To Paradise

“[…] and he finally knew the kind of transformation that love had given to all the people he knew, to always escape  only him.”

A novel full: of what? of life, of contradiction, of feeling, of emotional inconsistencies, of elective affinity, of imagination and reality. If that weren’t enough yet, we also add full of reflections on interpersonal relationships, mistakes, remorse, on man’s inadequacy and wealth. Three divided yet linked stories, with an alternative vision of the very distant past (1893), a plausible one with small variations on the theme of a recent past (1993) and one that we hope will not be realized on the future (2093).

We don’t want to give any more information about the plot, or rather the plots, because we don’t want to deprive you of the surprise that the writer wants to give the reader, and of the concentration efforts required in some passages, to understand some dynamics between the various characters. A pleasant effort, which encourages you to go forward page after page, facilitated by a writing with the taste of dust, difficult (indeed very difficult) to find in contemporary Western literature.

Yanagihara shows all his technical writing skills, the structure of the text is perhaps even better than the stories told, like a castle with high towers, among the high mountains, and a horizon of only sky, beautiful regardless of the moral qualities of the gentleman who lives there.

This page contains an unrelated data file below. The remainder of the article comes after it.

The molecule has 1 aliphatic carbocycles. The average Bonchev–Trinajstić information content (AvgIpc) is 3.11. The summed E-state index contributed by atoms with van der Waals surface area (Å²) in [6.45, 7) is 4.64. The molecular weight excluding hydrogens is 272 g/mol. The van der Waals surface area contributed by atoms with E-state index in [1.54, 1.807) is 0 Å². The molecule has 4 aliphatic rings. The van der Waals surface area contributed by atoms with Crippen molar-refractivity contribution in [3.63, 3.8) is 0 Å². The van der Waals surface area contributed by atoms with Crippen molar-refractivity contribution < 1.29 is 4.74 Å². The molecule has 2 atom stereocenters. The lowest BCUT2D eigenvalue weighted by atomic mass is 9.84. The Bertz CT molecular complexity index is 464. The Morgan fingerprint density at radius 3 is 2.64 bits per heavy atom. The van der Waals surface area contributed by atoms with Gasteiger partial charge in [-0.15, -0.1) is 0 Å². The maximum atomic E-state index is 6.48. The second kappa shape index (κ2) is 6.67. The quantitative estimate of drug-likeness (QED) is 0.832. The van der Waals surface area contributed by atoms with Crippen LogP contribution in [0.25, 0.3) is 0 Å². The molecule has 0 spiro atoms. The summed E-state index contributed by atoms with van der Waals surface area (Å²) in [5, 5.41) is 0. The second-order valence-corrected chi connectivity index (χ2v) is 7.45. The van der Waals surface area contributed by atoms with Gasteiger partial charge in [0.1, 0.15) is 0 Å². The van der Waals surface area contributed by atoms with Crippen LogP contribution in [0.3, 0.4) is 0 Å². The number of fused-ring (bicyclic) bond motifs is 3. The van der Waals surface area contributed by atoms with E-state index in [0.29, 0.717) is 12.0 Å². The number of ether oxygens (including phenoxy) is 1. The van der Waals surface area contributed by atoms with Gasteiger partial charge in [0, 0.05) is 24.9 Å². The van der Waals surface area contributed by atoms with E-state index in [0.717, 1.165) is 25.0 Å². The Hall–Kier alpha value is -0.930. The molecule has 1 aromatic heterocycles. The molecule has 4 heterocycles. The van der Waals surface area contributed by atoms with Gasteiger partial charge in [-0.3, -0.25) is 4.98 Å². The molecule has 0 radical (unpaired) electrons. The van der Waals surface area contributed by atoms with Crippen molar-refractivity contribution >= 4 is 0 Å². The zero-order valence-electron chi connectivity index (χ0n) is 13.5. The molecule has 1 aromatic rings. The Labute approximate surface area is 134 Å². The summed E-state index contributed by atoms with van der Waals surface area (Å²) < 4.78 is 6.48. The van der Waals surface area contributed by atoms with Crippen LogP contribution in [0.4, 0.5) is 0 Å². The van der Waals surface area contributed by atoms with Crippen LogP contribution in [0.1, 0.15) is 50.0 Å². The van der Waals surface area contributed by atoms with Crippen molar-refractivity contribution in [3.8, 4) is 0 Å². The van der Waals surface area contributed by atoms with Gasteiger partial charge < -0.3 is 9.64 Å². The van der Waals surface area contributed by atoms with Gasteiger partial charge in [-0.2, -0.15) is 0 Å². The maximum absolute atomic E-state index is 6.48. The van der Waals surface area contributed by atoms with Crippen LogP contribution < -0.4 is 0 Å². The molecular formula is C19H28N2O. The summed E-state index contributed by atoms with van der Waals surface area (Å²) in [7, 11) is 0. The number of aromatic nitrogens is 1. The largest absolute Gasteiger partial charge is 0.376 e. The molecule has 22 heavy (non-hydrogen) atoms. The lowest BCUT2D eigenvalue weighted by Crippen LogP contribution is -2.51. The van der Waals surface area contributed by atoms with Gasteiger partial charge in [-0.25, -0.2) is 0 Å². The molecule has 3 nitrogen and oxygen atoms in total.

The characters of the three stories live in the same places, although divided by a hundred years of distance, they represent a subtle game by the author to give two-dimensional shape to the transience of human existence. What represented the end of the world for one, represented the beginning of the world for another, and so on forever.

We read this book within our reading groups, and we encountered the most diverse points of view, those who loved it passionately, and those who didn’t even manage to finish it, so much so that we thought of defining it as a book “of- vision” in its double sense. In this regard, we asked ourselves, can you fall in love with a selfish character? or another emotionally immature? or another completely bland and characterless? Some of us succeeded, some not. And what about you?


Hanya Yanagihara, Verso il Paradiso, Feltrinelli, Milano, 2022

Original edition: To Paradise, Doubleday, New York, 2022

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